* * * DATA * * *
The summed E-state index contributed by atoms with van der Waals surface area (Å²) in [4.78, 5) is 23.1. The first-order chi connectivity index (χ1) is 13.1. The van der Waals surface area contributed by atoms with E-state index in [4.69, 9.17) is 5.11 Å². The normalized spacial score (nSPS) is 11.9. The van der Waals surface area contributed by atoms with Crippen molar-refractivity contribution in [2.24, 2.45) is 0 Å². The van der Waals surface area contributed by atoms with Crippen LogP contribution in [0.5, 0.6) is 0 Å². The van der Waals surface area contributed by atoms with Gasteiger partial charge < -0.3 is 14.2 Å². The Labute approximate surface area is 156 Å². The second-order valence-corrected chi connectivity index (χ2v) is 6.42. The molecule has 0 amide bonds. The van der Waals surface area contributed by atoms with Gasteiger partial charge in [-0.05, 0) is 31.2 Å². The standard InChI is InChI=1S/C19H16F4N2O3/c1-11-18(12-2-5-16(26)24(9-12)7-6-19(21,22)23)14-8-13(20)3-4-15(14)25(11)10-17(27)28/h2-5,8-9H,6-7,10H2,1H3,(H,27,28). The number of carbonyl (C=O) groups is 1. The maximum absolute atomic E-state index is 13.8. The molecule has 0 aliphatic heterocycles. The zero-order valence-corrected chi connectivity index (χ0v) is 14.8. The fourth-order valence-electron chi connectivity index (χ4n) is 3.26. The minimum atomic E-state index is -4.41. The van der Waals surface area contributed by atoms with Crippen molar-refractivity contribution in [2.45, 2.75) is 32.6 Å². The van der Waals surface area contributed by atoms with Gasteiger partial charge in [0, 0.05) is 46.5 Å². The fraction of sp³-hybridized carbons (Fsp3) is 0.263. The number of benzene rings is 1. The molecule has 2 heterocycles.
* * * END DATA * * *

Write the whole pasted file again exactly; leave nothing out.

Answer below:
The summed E-state index contributed by atoms with van der Waals surface area (Å²) in [4.78, 5) is 23.1. The first-order chi connectivity index (χ1) is 13.1. The van der Waals surface area contributed by atoms with E-state index in [4.69, 9.17) is 5.11 Å². The normalized spacial score (nSPS) is 11.9. The van der Waals surface area contributed by atoms with Crippen molar-refractivity contribution in [2.24, 2.45) is 0 Å². The van der Waals surface area contributed by atoms with Crippen LogP contribution in [0.5, 0.6) is 0 Å². The van der Waals surface area contributed by atoms with Gasteiger partial charge < -0.3 is 14.2 Å². The Labute approximate surface area is 156 Å². The second-order valence-corrected chi connectivity index (χ2v) is 6.42. The molecule has 0 amide bonds. The van der Waals surface area contributed by atoms with Gasteiger partial charge in [-0.05, 0) is 31.2 Å². The standard InChI is InChI=1S/C19H16F4N2O3/c1-11-18(12-2-5-16(26)24(9-12)7-6-19(21,22)23)14-8-13(20)3-4-15(14)25(11)10-17(27)28/h2-5,8-9H,6-7,10H2,1H3,(H,27,28). The number of carbonyl (C=O) groups is 1. The maximum absolute atomic E-state index is 13.8. The molecule has 0 aliphatic heterocycles. The zero-order valence-corrected chi connectivity index (χ0v) is 14.8. The fourth-order valence-electron chi connectivity index (χ4n) is 3.26. The minimum atomic E-state index is -4.41. The van der Waals surface area contributed by atoms with Crippen molar-refractivity contribution in [2.45, 2.75) is 32.6 Å². The van der Waals surface area contributed by atoms with Gasteiger partial charge in [0, 0.05) is 46.5 Å². The fraction of sp³-hybridized carbons (Fsp3) is 0.263. The number of benzene rings is 1. The molecule has 2 heterocycles.